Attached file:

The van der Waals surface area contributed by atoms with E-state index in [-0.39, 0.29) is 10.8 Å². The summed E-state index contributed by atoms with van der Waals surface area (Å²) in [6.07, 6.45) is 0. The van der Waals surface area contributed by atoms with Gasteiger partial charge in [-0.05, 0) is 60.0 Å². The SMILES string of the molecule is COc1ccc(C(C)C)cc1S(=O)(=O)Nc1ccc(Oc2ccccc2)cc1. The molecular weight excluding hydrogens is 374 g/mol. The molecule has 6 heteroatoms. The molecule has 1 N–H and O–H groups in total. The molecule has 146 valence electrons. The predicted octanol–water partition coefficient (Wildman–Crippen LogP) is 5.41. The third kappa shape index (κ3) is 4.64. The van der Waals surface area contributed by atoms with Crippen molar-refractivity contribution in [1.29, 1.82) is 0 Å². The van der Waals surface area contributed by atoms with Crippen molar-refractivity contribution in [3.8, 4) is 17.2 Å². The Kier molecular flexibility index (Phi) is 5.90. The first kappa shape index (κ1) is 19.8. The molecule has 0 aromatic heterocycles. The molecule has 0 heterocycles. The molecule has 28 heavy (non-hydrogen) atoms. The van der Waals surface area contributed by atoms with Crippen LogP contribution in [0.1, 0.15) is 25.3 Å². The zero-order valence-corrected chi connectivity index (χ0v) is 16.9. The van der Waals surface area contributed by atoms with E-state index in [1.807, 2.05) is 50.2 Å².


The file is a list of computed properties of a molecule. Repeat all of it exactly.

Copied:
The van der Waals surface area contributed by atoms with E-state index in [-0.39, 0.29) is 10.8 Å². The summed E-state index contributed by atoms with van der Waals surface area (Å²) in [6.07, 6.45) is 0. The van der Waals surface area contributed by atoms with Gasteiger partial charge in [-0.05, 0) is 60.0 Å². The SMILES string of the molecule is COc1ccc(C(C)C)cc1S(=O)(=O)Nc1ccc(Oc2ccccc2)cc1. The molecular weight excluding hydrogens is 374 g/mol. The molecule has 6 heteroatoms. The molecule has 1 N–H and O–H groups in total. The molecule has 146 valence electrons. The predicted octanol–water partition coefficient (Wildman–Crippen LogP) is 5.41. The third kappa shape index (κ3) is 4.64. The van der Waals surface area contributed by atoms with Crippen molar-refractivity contribution in [1.29, 1.82) is 0 Å². The van der Waals surface area contributed by atoms with Crippen molar-refractivity contribution in [3.8, 4) is 17.2 Å². The Kier molecular flexibility index (Phi) is 5.90. The first kappa shape index (κ1) is 19.8. The molecule has 0 aromatic heterocycles. The molecule has 0 heterocycles. The molecule has 28 heavy (non-hydrogen) atoms. The van der Waals surface area contributed by atoms with Crippen LogP contribution in [0.1, 0.15) is 25.3 Å². The zero-order valence-corrected chi connectivity index (χ0v) is 16.9. The van der Waals surface area contributed by atoms with E-state index in [1.807, 2.05) is 50.2 Å².